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Logan Square, Humboldt Park, Avondale

Frank And Mary’s Tavern Celebrating 50th Anniversary Saturday: ‘A Little Neighborhood Bar Goes A Long Way’

The neighborhood tavern, open since 1972, continues to serve cheap drinks and homemade, tried-and-true lunch specials its regulars have grown to rely on.

Those who've come to love Frank and Mary's Tavern plan to celebrate its 50th anniversary this week.
Provided//Tony Mata
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AVONDALE — When Tony Mata took over neighborhood staple Frank and Mary’s Tavern in Avondale, he told the regulars changes were coming.

He was going to replace the bar’s beloved comfort food menu with vegan meals and swap out its old-timey decor for bright orange walls and white leather stools, he said.

“I really scared them for a second because they didn’t know if I was serious,” Mata said. “They really didn’t want anything to change or even for me to make the potatoes any differently than Mary did.”

The regulars were thankful Mata — only the second person to manage the bar at 2905 N. Elston Ave. after its founders — was joking.

Instead, Mata found ways to spruce up the decades-old tavern while preserving its “gritty character” and continuing to serve locals’ favorite recipes, he said. 

“It’s still the same old bar, just with new conversations,” Mata said.

This weekend, fans of the bar plan to gather there to celebrate its 50th anniversary. The party kicks off 3 p.m. Saturday with food from 1613 BBQ and vintage rock and soul music curated by DJ Killer Diller.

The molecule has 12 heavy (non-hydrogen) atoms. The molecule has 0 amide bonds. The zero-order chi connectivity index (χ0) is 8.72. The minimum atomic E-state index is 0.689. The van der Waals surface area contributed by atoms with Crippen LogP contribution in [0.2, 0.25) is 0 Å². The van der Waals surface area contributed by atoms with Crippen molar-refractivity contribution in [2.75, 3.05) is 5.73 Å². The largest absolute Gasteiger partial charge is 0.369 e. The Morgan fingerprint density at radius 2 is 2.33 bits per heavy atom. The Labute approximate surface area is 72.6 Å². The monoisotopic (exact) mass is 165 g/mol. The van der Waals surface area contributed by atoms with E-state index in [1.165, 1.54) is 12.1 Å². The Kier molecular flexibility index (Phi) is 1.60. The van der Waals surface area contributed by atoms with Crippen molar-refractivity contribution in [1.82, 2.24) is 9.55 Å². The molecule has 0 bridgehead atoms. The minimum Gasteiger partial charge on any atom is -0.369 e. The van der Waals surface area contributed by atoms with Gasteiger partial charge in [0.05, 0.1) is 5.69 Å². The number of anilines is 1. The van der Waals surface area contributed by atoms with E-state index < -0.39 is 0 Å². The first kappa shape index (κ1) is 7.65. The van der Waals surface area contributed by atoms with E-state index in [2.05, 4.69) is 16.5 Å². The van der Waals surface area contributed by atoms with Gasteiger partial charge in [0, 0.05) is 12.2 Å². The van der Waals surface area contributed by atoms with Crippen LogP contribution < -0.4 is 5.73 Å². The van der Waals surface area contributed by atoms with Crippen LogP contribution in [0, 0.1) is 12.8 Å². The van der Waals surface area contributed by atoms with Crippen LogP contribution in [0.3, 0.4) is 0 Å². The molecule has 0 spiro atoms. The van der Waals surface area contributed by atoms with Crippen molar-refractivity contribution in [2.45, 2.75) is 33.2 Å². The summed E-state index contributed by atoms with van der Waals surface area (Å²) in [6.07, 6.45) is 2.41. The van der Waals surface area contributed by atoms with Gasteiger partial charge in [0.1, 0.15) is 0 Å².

Mata started managing the tavern — founded by siblings Frank and Mary Stark, who grew up in the neighborhood — in October after Mary died and Frank retired, Mata said. 

Mata already had experience managing bars and working as a chef, and he had been visiting Frank and Mary’s since he moved to Avondale in 2011. He didn’t want to see it replaced with a chain, he said. Previously, he was a chef at the beloved Silver Palm train car and a manager at the Matchbox, 770 N. Milwaukee, before it changed ownership.

“It’s important to me to keep this kind of neighborhood tavern alive because there’s not many left,” Mata said. “I’ve gotten a lot of help from my friends, who believe in bars like this.”

Credit: Provided//Tony Mata
Chicago artist Andrea Jablonski painted an aquatic mural to match the fisherman’s decor Frank collected over the years.

Mata got help from his wife, Callie Roach — Director of Operations at Kaiser Tiger and Max & Issy’s — and friends to add a few updates. They put in outdoor lights, built a patio and planted new flowers for the exterior. They also commissioned a mural from artist Andrea Jablonski to accentuate the tavern’s existing decor.

Frank Stark is among the many customers who visit weekly, drawn by Mary Stark’s tried-and-true recipes. She never wrote them down, instead describing each as “a little bit of this and a little bit of that,” Mata said. The most popular item is Mary’s meatloaf with parsley and onions — but no tomato sauce, Mata said.

“I get a lot of support from people who are like-minded and understand that it’s not all about giant restaurant groups that own multiple bars,” Mata said. “Sometimes a little neighborhood bar goes a long way.” 

Read more about the history of Frank and Mary’s here.

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